When I was born in November 1960, my parents were living in a house on South Randolph Street in Garrett, a small town in northern Indiana. We lived there until I was four and a half-years old, when we moved to Wisconsin.
I have very few memories of those years, and none about anyone who lived in the house next door.
But we returned to Garrett for visits once or twice a year, and drove down Randolph Street, past our old house, many times. My parents often pointed it out, and the house next door:
"That's where your girlfriend lived!"
I didn't have a girlfriend, at age six, or ten, or fifteen, and I didn't want one. I liked boys.
But nearly every time we drove past that house on South Randolph Street: "That's where your girlfriend lived!"
It was the most annoying of the "what girl do you like?" interrogations that tormented me as a kid. I roiled at the blanket assumption that I, like every boy who had ever lived and ever would live, swooned over feminine curves and smiles, that my destiny lay in the prison of wife, kids, factory job, and small square house.
Like the two-story frame house with the ugly gray paint and the broken front door where, according to my parents, I had a girlfriend at the age of four.
We drove down Randolph Street on the way to visit my grandparents -- both of them. On our way to Auburn or Rome City to visit my aunts and uncles. On the way home. On the rare occasions that we did something in downtown Garrett. Ten times per visit. And at least once:
"There's your girlfriend's house!"
Sometimes Mom added a few details: The girl's name was Rebecca. She was three months younger than me, brown hair, blue eyes. We played in our bassinets together. My first word, other than "Mommy" and "Daddy," was "Becky."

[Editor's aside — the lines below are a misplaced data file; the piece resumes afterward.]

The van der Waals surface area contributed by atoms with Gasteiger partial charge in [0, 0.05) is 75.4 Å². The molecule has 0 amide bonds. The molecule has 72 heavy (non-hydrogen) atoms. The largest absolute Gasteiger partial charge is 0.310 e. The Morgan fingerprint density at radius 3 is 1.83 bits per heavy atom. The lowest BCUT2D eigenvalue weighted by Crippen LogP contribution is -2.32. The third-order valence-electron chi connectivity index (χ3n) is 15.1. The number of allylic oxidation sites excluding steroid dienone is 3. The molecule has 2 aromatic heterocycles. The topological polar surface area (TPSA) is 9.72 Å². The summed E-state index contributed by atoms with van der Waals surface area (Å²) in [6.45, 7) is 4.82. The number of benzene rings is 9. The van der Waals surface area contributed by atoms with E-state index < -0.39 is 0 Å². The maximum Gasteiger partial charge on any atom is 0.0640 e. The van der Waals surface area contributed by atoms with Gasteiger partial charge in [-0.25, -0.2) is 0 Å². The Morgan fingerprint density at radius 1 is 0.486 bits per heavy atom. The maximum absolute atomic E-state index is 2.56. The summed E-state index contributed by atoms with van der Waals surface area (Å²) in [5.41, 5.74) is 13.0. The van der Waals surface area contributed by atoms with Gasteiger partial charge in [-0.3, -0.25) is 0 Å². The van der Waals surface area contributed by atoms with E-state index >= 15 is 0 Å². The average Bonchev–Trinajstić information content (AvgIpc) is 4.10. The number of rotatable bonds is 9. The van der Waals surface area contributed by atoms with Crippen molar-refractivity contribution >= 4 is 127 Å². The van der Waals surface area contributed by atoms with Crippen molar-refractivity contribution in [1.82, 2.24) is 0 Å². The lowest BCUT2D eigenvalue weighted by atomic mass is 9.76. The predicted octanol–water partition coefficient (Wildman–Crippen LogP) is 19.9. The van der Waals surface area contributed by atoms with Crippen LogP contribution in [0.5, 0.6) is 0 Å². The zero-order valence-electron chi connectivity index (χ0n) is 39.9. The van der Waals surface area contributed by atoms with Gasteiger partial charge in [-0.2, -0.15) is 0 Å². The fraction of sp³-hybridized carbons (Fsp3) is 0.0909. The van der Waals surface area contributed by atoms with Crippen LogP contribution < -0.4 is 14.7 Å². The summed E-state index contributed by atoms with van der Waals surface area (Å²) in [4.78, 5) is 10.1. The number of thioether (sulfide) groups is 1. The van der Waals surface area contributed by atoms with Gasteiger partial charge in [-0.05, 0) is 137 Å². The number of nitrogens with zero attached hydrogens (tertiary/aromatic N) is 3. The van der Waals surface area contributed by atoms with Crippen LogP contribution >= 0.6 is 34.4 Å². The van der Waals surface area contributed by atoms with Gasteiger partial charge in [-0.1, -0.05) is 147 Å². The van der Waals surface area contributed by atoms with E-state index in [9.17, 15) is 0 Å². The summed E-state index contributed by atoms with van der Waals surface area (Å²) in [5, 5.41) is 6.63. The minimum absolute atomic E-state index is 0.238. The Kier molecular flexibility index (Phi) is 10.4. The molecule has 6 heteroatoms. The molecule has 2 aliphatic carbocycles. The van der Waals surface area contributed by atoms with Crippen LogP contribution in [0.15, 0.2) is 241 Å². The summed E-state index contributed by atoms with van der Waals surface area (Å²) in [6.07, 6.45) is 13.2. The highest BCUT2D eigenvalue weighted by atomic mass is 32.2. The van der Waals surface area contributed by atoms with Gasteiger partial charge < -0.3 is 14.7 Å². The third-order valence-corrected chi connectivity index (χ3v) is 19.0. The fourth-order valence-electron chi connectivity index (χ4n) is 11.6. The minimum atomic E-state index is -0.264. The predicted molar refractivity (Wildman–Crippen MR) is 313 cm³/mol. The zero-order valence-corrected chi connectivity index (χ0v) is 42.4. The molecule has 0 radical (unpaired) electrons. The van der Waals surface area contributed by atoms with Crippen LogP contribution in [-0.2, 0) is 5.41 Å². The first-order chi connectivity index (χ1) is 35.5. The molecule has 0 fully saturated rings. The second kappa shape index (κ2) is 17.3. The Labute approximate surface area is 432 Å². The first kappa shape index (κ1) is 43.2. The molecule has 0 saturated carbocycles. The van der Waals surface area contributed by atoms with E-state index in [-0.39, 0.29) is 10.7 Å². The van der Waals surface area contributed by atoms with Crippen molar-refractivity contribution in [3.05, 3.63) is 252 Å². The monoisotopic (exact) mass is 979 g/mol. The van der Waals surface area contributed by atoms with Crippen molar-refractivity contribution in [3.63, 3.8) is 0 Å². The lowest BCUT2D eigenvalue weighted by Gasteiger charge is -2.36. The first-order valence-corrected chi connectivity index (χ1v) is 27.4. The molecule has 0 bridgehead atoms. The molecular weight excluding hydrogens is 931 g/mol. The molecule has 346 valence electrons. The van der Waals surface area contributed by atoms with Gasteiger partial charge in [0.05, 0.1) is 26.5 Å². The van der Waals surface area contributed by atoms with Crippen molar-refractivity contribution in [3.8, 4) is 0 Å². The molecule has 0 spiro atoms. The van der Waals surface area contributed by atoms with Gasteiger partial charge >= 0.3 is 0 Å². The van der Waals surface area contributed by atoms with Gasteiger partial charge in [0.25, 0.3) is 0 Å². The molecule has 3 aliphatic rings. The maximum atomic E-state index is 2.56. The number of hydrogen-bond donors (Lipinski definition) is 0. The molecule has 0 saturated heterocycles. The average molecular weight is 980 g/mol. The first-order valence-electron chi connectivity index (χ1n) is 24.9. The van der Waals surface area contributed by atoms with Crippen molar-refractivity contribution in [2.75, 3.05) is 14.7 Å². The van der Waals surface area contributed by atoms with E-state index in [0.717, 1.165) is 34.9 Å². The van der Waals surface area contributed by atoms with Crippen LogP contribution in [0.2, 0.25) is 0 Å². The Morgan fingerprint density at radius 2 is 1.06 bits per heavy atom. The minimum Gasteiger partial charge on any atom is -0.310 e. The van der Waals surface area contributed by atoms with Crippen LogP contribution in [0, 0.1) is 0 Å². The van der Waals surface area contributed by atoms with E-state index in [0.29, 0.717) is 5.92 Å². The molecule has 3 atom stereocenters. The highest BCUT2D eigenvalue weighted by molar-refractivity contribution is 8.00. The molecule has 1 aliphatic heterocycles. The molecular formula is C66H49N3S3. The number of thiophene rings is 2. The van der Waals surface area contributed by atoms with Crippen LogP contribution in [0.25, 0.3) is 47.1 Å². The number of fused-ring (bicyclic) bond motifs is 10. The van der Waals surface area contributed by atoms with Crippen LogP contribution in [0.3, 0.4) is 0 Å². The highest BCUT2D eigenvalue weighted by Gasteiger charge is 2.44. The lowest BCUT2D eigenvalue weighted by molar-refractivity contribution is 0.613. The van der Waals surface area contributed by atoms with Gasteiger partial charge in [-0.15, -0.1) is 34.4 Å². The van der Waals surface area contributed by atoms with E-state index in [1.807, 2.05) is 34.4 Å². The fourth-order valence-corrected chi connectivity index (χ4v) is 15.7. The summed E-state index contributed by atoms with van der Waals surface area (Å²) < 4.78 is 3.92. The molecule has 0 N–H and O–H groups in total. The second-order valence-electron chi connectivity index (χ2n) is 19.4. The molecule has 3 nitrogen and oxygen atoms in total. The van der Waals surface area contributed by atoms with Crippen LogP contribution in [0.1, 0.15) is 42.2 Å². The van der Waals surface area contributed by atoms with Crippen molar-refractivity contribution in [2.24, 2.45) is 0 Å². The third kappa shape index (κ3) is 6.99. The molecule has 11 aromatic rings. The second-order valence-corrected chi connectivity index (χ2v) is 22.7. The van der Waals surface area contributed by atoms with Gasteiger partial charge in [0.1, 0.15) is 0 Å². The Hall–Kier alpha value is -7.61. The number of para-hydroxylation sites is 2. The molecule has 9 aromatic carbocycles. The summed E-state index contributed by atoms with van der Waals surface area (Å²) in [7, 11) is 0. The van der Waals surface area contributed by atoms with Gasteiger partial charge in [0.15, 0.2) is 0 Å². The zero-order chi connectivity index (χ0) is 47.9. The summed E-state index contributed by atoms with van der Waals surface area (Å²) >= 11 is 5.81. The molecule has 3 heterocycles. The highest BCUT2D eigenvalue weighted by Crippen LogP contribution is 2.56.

My first word was a girl's name. I found that horribly depressing.
In July 1978, I was 17 years old, a new high school graduate. I had just figured "it" out, but no one knew except my brother.
We usually left Rock Island as soon as Dad got off work, at 4:00 pm, and drove six hours to Rome City to spend the night with Aunt Nora. The next day all of Mom's brothers and sisters gathered at Grandpa Prater's farmhouse outside Garrett and spent the day playing horseshoes or board games, watching tv, and talking, with a picnic or barbecue in the summer. But today Grandpa Prater wasn't feeling well, so we just stopped in for a brief visit; the family gathering would take place at Uncle Paul's house in town.
"There's your girlfriend's house!" Mom exclaimed as we drove down Randolph Street.
I started to worry. Was it possible that at the beginning of my life, I liked girls? Did something happen to turn me gay? And if you could turn gay, could you turn straight again?
Going out with a girl, sitting with her on a couch, touching her on the face and shoulder, squeezing her breast, kissing her, seeing her naked...gross! No muscles, no penis, nothing masculine, nothing attractive! Was that my fate?
Garrett is a small town. Uncle Paul's house was only five blocks from my girlfriend's house. In the afternoon, while everyone was getting ready for the barbecue, I put on my t-shirt and shorts, said I was going for a jog, and ran over to meet this girlfriend I had at age four.
The full story is on Tales of West Hollywood.